The New Convivialist

Category: party

A Better Potato Salad (mayonnaise-free)

IMG_2318

Both potato salad and egg salad, in their traditional senses, have always left me cold. Potato salad recalls a sweltering August afternoon, an enormous Tupperware container of gooey white mass, hanging out somewhere between the gas grill and the Dr. Pepper. And egg salad, even worse: grade school lunch. Smushed between two slices of white bread, mummified in plastic wrap, the sickening smell divulged all at once, as the thermo-bag in which it has been fermenting for five hours is unzipped. Read the rest of this entry »

Advertisements

Looking Forward and Glancing Back: A Cocktail for the New Year

ingredients whiskey

Now that 2013 has faded away and with it all the requisite year-in-reviews for restaurants (here, here and here) and pop music (here), 2014 has taken the stage with lists of its own: Oscar-hopeful releases and politico-cultural predictions by just about anyone who thinks you’ll listen.

I myself will not make any recaps or predictions other than a libationary one: if 2013 was the year of the Manhattan (cocktail), then let 2014 be the year of the Big Apple.

The Big Apple is a little something I invented for the dark days of winter. It has the whisky and angostura punch of a Manhattan, but with an additional soothing element of hot-spiced apple juice. I do like a good Hot Toddy in the cold months, but sometimes I find it lackluster without loads of honey or sweetener. The Big Apple, on the other hand, won’t disappoint with its full and spicy flavors that match perfectly to bourbon whiskey.

Admittedly, I started drinking this cocktail before we rounded the corner into 2014. It was just too perfect for that period between Christmas and the New Year. While I think it is best suited as an after-dinner drink or nightcap, why not serve it up at a January brunch? It is mildly refreshing, given the apple juice, thus suited for heftier dishes like eggs, potatoes and bacon. It’s also easy to make for a group. Just slow-heat a big ol’ pot of apple juice and simmer with spices for as long as you like. Therefore your mix is ready-made– just add the alcohol and go. (A fair warning, though: during the day I think a couple of these would sufficiently knock you out until nightfall.)

Happy New Year!

Recipe: Big Apple hot cocktail

For the hot-spiced apple juice:

1 liter apple juice or apple cider*

2 cinnamon sticks

a large pinch of whole cloves

a slice of fresh ginger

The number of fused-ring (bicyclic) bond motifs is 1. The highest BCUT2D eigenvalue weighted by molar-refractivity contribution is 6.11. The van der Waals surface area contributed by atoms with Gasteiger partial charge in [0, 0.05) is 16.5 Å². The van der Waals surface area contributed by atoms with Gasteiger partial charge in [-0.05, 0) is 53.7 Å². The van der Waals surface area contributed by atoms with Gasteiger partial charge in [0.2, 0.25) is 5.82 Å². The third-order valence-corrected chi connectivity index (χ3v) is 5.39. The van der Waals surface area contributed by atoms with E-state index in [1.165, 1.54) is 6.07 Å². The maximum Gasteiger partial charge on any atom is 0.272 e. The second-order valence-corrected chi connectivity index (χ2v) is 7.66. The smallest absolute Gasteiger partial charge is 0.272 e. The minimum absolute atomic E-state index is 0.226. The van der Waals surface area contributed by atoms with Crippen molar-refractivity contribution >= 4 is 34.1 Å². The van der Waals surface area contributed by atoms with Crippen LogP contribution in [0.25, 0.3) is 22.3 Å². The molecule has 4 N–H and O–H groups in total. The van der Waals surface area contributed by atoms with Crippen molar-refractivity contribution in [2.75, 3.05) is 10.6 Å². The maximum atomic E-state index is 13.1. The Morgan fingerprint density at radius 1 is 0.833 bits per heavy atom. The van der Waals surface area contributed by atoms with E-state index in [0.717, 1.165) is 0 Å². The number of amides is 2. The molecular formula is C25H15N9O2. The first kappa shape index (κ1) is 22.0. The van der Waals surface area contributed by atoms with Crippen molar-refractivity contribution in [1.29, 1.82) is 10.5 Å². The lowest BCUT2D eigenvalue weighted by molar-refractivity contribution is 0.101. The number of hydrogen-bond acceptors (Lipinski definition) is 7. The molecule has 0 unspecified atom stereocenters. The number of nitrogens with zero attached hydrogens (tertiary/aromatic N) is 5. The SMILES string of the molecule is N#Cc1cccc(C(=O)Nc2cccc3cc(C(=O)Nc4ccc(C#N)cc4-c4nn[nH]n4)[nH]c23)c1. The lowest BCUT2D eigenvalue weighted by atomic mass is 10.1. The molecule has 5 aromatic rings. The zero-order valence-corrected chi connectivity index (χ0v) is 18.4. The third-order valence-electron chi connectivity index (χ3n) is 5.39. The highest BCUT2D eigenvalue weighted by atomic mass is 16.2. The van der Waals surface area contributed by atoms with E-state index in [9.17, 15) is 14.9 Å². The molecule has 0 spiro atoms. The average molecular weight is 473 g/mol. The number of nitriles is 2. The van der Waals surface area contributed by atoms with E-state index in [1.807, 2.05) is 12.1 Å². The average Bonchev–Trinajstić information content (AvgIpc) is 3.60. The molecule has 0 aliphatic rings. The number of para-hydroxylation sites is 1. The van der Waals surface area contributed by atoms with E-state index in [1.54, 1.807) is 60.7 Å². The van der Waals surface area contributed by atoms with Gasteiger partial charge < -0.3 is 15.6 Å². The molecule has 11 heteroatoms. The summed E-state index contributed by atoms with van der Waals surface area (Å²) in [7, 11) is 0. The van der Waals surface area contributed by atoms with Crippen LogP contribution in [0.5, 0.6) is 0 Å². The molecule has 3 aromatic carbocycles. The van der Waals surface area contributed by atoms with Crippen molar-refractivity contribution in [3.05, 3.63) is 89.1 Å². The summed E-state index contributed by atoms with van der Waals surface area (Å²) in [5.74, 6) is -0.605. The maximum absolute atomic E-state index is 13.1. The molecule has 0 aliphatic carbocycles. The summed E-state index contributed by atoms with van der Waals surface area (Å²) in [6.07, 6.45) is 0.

-Simmer this mixture in a saucepan or pot over very low heat for at least 20 minutes, longer if you like, for a spicier flavor.

For the cocktail:

Hot-spiced apple juice

1.5 oz or 44 mL (1 shot) bourbon whisky

1 dash Angostura bitters

cinnamon stick

-Ladle some hot spiced apple juice into a small mug. Pour in the whisky and dash of Angostura bitters. Stir and serve with a cinnamon stick as garnish.

*If you are in the US, I would highly suggest using apple cider for this drink. In most countries in Europe, though, if you say apple cider, it means the alcoholic kind. The closest we have to what you want in Germany would be naturtrüber Apfelsaft, basically an unfiltered apple juice. Using this just adds to the overall spiciness and depth of the drink.

ingredients

convivialist-blog-food-cocktail

Old School Christmas Cookies

sugar-cookies-christmas-recipe

If there’s one time of year to get traditional in the kitchen, let this be it. Growing up, this meant pulling out the shoebox of ancient aluminum cookie cutters and rolling out batches upon batches of Ethel’s Sugar Cookies. There were years when my mother made up to five or six times the instructed batch size. Once my sisters became bored with the cookie production (usually after about 10 minutes), I would continue, maniacally rolling, cutting, and decorating for hours until the red and green toppings had dwindled to sugary dust.

The recipe for Ethel’s sugar cookies is from a Betty Crocker cookbook, called the ‘Cooky Book’. I think the odd spelling of the singular form of ‘Cookies’ is a testament to just how old that book is. Pages and pages are dedicated to Christmas cookies, and there are two recipes for the classic Christmas sugar cookie: our family’s standby, Ethel’s, and another called Mary’s. Once, as a child, I convinced my mother to try out the Mary’s, just for fun. They were fine, but did not come close to the perfectly simple vanilla sugar flavor of Ethel’s, which seemed only to get better into the first weeks of January.

convivialist-food-blog-berlin-christmas-cookies 6

The recipe is incredibly easy. You’ll see that it calls for a mixture of ‘shortening’ or margarine, but please ignore this and go for all butter. That book was printed back in the day when people thought margarine was a health food. Another recommendation from years of making Ethel’s is to leave the dough to chill in the refrigerator overnight. It will seem very hard when you take it out to roll, but the chilling time is important to give the flavor a chance to develop and keep the dough from getting too sticky as you work with it.

This year we will be staying in Berlin for Christmas. I managed to whip up a double batch of Ethel’s last week to have plenty of sugar cookies on hand for our holiday party over the weekend. Some I decorated with colored sugar, others more maturely with tiny rose leaves or vanilla sugar with cardamom. Alas, I (inadvertently?) neglected to put them out on the buffet. Oooops. At least it ensures we’ll be eating Ethel’s into January, just as it should be.

Recipe: Ethel’s Sugar Cookies

convivialist-food-blog-berlin-christmas-cookies 3

convivialist-food-blog-berlin-christmas-cookies 5

convivialist-food-blog-berlin-christmas-cookies 2

 

recipe-christmas-sugar-cookies

convivialist-food-blog-berlin-christmas-cookies 4